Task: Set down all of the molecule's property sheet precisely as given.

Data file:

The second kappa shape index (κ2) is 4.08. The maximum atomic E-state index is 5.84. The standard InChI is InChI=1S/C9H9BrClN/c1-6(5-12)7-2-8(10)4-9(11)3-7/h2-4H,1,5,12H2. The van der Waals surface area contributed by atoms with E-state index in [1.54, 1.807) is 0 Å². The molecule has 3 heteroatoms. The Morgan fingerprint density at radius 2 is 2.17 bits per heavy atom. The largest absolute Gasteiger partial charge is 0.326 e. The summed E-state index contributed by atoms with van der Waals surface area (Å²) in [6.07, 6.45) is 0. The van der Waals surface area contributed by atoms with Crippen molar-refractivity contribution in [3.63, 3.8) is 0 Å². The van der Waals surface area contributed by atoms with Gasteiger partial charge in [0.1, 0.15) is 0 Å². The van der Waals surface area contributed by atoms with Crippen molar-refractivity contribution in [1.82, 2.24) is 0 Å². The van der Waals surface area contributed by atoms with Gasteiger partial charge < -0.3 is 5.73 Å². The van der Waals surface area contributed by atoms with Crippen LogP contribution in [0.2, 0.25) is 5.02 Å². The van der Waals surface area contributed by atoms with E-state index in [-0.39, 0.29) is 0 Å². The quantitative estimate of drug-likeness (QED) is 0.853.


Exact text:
The second kappa shape index (κ2) is 4.08. The maximum atomic E-state index is 5.84. The standard InChI is InChI=1S/C9H9BrClN/c1-6(5-12)7-2-8(10)4-9(11)3-7/h2-4H,1,5,12H2. The van der Waals surface area contributed by atoms with E-state index in [1.54, 1.807) is 0 Å². The molecule has 3 heteroatoms. The Morgan fingerprint density at radius 2 is 2.17 bits per heavy atom. The largest absolute Gasteiger partial charge is 0.326 e. The summed E-state index contributed by atoms with van der Waals surface area (Å²) in [6.07, 6.45) is 0. The van der Waals surface area contributed by atoms with Crippen molar-refractivity contribution in [3.63, 3.8) is 0 Å². The van der Waals surface area contributed by atoms with Gasteiger partial charge in [0.1, 0.15) is 0 Å². The van der Waals surface area contributed by atoms with Crippen molar-refractivity contribution in [1.82, 2.24) is 0 Å². The van der Waals surface area contributed by atoms with Gasteiger partial charge < -0.3 is 5.73 Å². The van der Waals surface area contributed by atoms with Crippen LogP contribution in [0.2, 0.25) is 5.02 Å². The van der Waals surface area contributed by atoms with E-state index in [-0.39, 0.29) is 0 Å². The quantitative estimate of drug-likeness (QED) is 0.853.